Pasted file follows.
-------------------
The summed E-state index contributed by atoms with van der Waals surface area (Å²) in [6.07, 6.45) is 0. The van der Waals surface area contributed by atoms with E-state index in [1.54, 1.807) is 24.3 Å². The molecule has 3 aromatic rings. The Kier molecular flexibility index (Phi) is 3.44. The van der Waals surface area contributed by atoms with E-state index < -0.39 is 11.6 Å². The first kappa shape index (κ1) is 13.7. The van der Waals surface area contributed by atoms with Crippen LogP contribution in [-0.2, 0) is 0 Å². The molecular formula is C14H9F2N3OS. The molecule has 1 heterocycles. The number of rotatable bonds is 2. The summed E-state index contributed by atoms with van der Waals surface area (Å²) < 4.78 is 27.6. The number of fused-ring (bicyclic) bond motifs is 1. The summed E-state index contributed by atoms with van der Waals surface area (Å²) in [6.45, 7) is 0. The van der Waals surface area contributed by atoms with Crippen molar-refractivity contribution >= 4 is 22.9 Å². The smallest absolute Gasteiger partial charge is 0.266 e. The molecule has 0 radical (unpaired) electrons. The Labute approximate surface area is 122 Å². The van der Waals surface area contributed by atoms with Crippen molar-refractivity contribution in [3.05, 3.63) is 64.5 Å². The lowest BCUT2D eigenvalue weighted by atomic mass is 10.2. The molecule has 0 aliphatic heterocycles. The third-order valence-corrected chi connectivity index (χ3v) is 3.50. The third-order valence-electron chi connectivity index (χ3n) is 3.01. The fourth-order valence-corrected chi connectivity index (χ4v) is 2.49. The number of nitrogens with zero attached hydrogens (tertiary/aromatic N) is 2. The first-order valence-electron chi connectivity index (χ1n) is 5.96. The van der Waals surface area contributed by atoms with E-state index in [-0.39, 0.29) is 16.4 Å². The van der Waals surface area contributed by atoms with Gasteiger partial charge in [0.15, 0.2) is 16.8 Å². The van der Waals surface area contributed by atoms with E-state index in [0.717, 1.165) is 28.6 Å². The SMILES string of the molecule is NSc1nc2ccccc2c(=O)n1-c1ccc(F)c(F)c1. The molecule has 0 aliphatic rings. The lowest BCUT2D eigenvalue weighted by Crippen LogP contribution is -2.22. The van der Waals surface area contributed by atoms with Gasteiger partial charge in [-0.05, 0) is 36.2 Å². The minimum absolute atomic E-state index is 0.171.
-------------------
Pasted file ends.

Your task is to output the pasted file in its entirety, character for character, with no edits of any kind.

The summed E-state index contributed by atoms with van der Waals surface area (Å²) in [6.07, 6.45) is 0. The van der Waals surface area contributed by atoms with E-state index in [1.54, 1.807) is 24.3 Å². The molecule has 3 aromatic rings. The Kier molecular flexibility index (Phi) is 3.44. The van der Waals surface area contributed by atoms with E-state index < -0.39 is 11.6 Å². The first kappa shape index (κ1) is 13.7. The van der Waals surface area contributed by atoms with Crippen LogP contribution in [-0.2, 0) is 0 Å². The molecular formula is C14H9F2N3OS. The molecule has 1 heterocycles. The number of rotatable bonds is 2. The summed E-state index contributed by atoms with van der Waals surface area (Å²) < 4.78 is 27.6. The number of fused-ring (bicyclic) bond motifs is 1. The summed E-state index contributed by atoms with van der Waals surface area (Å²) in [6.45, 7) is 0. The van der Waals surface area contributed by atoms with Crippen molar-refractivity contribution >= 4 is 22.9 Å². The smallest absolute Gasteiger partial charge is 0.266 e. The molecule has 0 radical (unpaired) electrons. The Labute approximate surface area is 122 Å². The van der Waals surface area contributed by atoms with Crippen molar-refractivity contribution in [3.05, 3.63) is 64.5 Å². The lowest BCUT2D eigenvalue weighted by atomic mass is 10.2. The molecule has 0 aliphatic heterocycles. The third-order valence-corrected chi connectivity index (χ3v) is 3.50. The third-order valence-electron chi connectivity index (χ3n) is 3.01. The fourth-order valence-corrected chi connectivity index (χ4v) is 2.49. The number of nitrogens with zero attached hydrogens (tertiary/aromatic N) is 2. The first-order valence-electron chi connectivity index (χ1n) is 5.96. The van der Waals surface area contributed by atoms with E-state index in [-0.39, 0.29) is 16.4 Å². The van der Waals surface area contributed by atoms with Gasteiger partial charge in [0.15, 0.2) is 16.8 Å². The van der Waals surface area contributed by atoms with E-state index in [0.717, 1.165) is 28.6 Å². The SMILES string of the molecule is NSc1nc2ccccc2c(=O)n1-c1ccc(F)c(F)c1. The molecule has 0 aliphatic rings. The lowest BCUT2D eigenvalue weighted by Crippen LogP contribution is -2.22. The van der Waals surface area contributed by atoms with Gasteiger partial charge in [-0.05, 0) is 36.2 Å². The minimum absolute atomic E-state index is 0.171.